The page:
Big Ten Votes to Postpone College Football Season Until Spring of 2021

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  • Big Ten votes in favor of postponing fall sports, including football
  • Conferences are hoping to be able to play football in the spring
  • SEC, Big 12, PAC-12, ACC likely to follow suit

Several major conferences have announced plans to play conference-only schedules when the college football season arrives later this summer. Conferences like the SEC, ACC, and PAC-12 have tried to do everything they can to move forward with football season and other sports this fall amid the coronavirus pandemic.

However, the virus may ultimately win out. According to ESPN, the commissioners of the Power 5 conferences held an emergency conference call on Sunday to discuss the future of the fall sports schedule. The pandemic has shown no signs of slowing down in the United States, and a number of college football players from all over the country have unified in their calls for schools to put stringent safety measures in place.

The commissioners addressed concerns of athletes and health officials that the upcoming football season will not be played because of the virus. While no final decisions have been made among all conferences, there seems to be growing momentum for the cancelation of football and the rest of the college fall sports schedule.

Big Ten Votes Against Football

The Big Ten might be the first to make the final call. ESPN says that presidents from the 14 Big Ten schools voted 12-2 in favor of postponing all fall sports this year, including football. Big Ten officials wanted to find out whether presidents from the PAC-12, Big 12, SEC, and ACC agree. The two schools that voted in favor of proceeding with football were Nebraska and Iowa.

The Big Ten schools that voted in favor of postponing the season are holding out hope that football and other sports could be played next spring. There is hope among numerous public health officials that a vaccine for COVID-19 could be ready for distribution by the end of 2020, but many are skeptical as to whether or not the vaccine will be potent enough to stop the spread of the virus altogether.

The Big Ten, which announced a conference-only schedule for football just over a month ago, is expected to announce the decision at some point on Tuesday. The conference unveiled its new 10-game schedule just last week, while team training camps opened over the weekend. Many high-profile players have decided to opt-out of playing, as well.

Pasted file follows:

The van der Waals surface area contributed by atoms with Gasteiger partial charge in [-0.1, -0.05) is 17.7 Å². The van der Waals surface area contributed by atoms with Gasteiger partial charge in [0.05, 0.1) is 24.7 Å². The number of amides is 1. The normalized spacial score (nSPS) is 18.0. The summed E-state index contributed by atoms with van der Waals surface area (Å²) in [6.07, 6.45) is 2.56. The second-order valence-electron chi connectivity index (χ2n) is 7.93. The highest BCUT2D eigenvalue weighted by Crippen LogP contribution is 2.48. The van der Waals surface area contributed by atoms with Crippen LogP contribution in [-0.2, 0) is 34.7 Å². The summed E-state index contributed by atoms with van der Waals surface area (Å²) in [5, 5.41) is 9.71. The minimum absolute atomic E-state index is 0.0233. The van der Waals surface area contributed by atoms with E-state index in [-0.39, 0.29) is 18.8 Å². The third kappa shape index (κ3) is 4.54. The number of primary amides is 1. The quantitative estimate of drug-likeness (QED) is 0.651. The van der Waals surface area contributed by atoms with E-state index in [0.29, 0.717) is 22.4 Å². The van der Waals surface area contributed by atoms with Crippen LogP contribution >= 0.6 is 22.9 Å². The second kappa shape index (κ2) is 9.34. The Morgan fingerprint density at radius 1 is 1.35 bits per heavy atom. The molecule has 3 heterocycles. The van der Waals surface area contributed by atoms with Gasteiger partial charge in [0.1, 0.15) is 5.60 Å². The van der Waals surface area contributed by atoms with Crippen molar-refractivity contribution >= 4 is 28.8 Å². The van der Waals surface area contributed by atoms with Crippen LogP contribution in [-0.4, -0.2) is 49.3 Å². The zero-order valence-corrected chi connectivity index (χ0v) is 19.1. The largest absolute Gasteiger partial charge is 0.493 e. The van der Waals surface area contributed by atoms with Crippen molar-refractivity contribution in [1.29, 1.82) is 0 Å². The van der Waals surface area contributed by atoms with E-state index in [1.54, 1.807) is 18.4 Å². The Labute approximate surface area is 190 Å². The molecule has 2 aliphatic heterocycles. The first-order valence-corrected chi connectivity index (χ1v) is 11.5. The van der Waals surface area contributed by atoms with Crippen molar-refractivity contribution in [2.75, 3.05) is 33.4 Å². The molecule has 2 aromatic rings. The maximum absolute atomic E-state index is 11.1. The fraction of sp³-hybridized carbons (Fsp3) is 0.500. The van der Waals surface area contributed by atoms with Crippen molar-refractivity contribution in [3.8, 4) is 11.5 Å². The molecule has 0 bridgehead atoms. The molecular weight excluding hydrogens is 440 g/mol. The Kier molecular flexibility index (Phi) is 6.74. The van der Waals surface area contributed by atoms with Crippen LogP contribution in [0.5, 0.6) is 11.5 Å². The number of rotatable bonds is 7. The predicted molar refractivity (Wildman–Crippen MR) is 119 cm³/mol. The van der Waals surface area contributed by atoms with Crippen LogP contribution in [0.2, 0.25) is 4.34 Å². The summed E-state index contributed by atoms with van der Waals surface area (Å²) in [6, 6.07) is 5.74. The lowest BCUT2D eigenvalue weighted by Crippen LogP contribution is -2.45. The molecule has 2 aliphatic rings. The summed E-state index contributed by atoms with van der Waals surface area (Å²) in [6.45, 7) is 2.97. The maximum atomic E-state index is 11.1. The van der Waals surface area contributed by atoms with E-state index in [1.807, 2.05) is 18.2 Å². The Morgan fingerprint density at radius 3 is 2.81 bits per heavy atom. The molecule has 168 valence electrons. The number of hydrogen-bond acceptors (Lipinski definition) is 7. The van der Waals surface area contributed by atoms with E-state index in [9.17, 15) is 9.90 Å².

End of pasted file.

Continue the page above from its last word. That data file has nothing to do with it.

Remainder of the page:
Other Conferences Considering Options

One Power 5 athletic director told ESPN that it “doesn’t look good” with regard to football being played this fall. Another unnamed athletic director told ESPN, “I don’t know why we are trying to push to play in the fall. It’s always made more sense to me to just play in the spring.”

Athletic directors from ACC schools met on Monday to discuss the weekend call after originally planning to meet on Tuesday. West Virginia athletic director Shane Lyons told ESPN, “No one has talked about a plan if the season is canceled. If it’s canceled, we need to be able to give clear direction at that time, as opposed to saying, ‘We don’t know.'”

The Ivy League announced late last month that it will postpone all fall sports until the spring, while the University of Connecticut did the same last week. The Mid-American Conference became the first FBS conference to announce the cancelation of football over the weekend. The Power 5 conferences have been holding out hope that football will be possible, but at this point it seems likely that they will wind up following suit.

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Taylor Smith / Author

Taylor is a sports writer based in Southern California. While he primarily specializes in basketball, baseball and football, he will also dabble in things like soccer and politics from time to time. He has lived in just about every corner of the United States at one point or another, and he has been covering sports and sports betting for the better part of a decade. Taylor currently lives in Long Beach with his fiancé and their two cats.